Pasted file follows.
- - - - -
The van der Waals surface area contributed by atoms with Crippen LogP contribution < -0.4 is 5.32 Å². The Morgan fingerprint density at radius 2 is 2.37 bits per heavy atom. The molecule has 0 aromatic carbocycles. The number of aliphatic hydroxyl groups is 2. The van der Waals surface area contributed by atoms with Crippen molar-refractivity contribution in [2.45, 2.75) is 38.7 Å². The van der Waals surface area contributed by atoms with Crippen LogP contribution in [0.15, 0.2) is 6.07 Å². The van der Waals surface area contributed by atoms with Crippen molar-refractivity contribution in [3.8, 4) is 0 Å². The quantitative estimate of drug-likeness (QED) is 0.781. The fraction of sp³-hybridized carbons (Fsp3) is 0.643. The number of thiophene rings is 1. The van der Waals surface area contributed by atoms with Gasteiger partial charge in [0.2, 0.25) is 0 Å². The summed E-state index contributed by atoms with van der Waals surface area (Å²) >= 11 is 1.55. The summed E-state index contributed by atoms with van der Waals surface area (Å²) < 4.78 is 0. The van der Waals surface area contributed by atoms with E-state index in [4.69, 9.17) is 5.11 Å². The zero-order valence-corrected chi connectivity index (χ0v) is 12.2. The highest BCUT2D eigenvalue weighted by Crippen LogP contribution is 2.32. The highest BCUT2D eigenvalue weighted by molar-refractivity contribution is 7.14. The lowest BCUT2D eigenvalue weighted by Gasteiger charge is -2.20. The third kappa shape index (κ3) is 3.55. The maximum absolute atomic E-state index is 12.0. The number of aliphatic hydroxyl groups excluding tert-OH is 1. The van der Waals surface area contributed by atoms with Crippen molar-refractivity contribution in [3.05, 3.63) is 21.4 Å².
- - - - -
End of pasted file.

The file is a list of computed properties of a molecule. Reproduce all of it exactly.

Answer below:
The van der Waals surface area contributed by atoms with Crippen LogP contribution < -0.4 is 5.32 Å². The Morgan fingerprint density at radius 2 is 2.37 bits per heavy atom. The molecule has 0 aromatic carbocycles. The number of aliphatic hydroxyl groups is 2. The van der Waals surface area contributed by atoms with Crippen molar-refractivity contribution in [2.45, 2.75) is 38.7 Å². The van der Waals surface area contributed by atoms with Crippen LogP contribution in [0.15, 0.2) is 6.07 Å². The van der Waals surface area contributed by atoms with Crippen molar-refractivity contribution in [3.8, 4) is 0 Å². The quantitative estimate of drug-likeness (QED) is 0.781. The fraction of sp³-hybridized carbons (Fsp3) is 0.643. The number of thiophene rings is 1. The van der Waals surface area contributed by atoms with Gasteiger partial charge in [0.2, 0.25) is 0 Å². The summed E-state index contributed by atoms with van der Waals surface area (Å²) >= 11 is 1.55. The summed E-state index contributed by atoms with van der Waals surface area (Å²) < 4.78 is 0. The van der Waals surface area contributed by atoms with E-state index in [4.69, 9.17) is 5.11 Å². The zero-order valence-corrected chi connectivity index (χ0v) is 12.2. The highest BCUT2D eigenvalue weighted by Crippen LogP contribution is 2.32. The highest BCUT2D eigenvalue weighted by molar-refractivity contribution is 7.14. The lowest BCUT2D eigenvalue weighted by Gasteiger charge is -2.20. The third kappa shape index (κ3) is 3.55. The maximum absolute atomic E-state index is 12.0. The number of aliphatic hydroxyl groups excluding tert-OH is 1. The van der Waals surface area contributed by atoms with Crippen molar-refractivity contribution in [3.05, 3.63) is 21.4 Å².